Jesse Green, son of John Green (“father” in the excerpt below), wrote a memoir in 1895, in which he recounted the settling of Dayton:
On August 27, 1829, father with William Green, Joseph Grove and William Lambert left on horseback to explore the Northwest. They passed through Chicago where they found few settlers. They frequently slept on the ground. They came upon the Fox river and followed it down to the rapids where William Clark had arrived in the spring of that same year and built a cabin. The location was ideal for a mill site and was situated on lands subject to entry at that time. Father bought Mr. Clark’s claim on which he was living, and hired him to put in forty acres of fall wheat, and to build another and larger log cabin 18 by 24 feet (all in one room) by the time he should return from Ohio with his family.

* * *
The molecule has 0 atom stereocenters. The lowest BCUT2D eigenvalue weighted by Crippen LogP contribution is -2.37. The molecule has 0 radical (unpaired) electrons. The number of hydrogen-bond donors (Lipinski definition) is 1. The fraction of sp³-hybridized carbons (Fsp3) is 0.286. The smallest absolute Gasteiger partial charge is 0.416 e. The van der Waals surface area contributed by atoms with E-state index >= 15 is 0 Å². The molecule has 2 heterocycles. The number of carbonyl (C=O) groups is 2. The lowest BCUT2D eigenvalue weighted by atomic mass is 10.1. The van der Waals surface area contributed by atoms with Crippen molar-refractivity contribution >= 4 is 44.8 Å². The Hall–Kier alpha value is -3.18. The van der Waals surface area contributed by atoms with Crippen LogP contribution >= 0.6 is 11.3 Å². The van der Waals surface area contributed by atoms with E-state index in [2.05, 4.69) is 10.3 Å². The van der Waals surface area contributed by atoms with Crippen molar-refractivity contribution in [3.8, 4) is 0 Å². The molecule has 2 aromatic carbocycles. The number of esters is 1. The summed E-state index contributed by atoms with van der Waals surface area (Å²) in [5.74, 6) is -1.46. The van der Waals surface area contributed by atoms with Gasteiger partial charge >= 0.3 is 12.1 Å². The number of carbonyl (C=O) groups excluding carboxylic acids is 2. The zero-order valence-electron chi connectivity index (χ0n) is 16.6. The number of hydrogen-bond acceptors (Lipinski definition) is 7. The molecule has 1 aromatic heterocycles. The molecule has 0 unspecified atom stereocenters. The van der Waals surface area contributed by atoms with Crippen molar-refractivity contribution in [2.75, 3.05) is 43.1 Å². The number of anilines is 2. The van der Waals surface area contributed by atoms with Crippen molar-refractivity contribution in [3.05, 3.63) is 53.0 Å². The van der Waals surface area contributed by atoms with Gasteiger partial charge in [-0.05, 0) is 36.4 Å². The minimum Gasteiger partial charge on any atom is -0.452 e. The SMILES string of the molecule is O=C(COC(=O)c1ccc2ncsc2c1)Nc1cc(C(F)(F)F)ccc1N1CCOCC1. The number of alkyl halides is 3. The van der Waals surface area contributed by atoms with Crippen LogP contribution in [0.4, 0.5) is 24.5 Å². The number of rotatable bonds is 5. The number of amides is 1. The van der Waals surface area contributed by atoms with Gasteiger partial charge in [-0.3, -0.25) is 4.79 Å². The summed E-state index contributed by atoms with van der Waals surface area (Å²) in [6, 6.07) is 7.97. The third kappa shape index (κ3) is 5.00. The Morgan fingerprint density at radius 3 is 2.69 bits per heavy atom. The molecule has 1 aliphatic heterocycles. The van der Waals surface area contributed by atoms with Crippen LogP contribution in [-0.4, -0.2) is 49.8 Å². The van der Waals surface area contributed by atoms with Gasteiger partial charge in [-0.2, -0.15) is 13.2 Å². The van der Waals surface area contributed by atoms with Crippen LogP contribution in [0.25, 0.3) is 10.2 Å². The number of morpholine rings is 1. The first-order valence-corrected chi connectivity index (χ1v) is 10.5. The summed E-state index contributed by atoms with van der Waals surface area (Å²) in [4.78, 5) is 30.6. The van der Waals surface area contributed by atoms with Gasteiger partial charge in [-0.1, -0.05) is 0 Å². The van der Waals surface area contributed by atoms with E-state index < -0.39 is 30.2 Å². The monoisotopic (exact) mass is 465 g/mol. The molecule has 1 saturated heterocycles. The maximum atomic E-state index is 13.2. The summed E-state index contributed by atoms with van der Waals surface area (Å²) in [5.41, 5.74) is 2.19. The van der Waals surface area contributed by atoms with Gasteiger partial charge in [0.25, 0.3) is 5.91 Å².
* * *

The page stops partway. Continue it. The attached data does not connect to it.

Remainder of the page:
He then returned to his home in Ohio as speedily as possible as it was already late in the season to think of moving that fall, but he had made up his mind to do so, and was not easily swerved from his purpose, as he was a man of positive character and consequently was strong willed, many thought recklessly so sometimes. But his resolutions being coupled with good sound judgement and “good hard horse sense” he was usually successful in his ventures.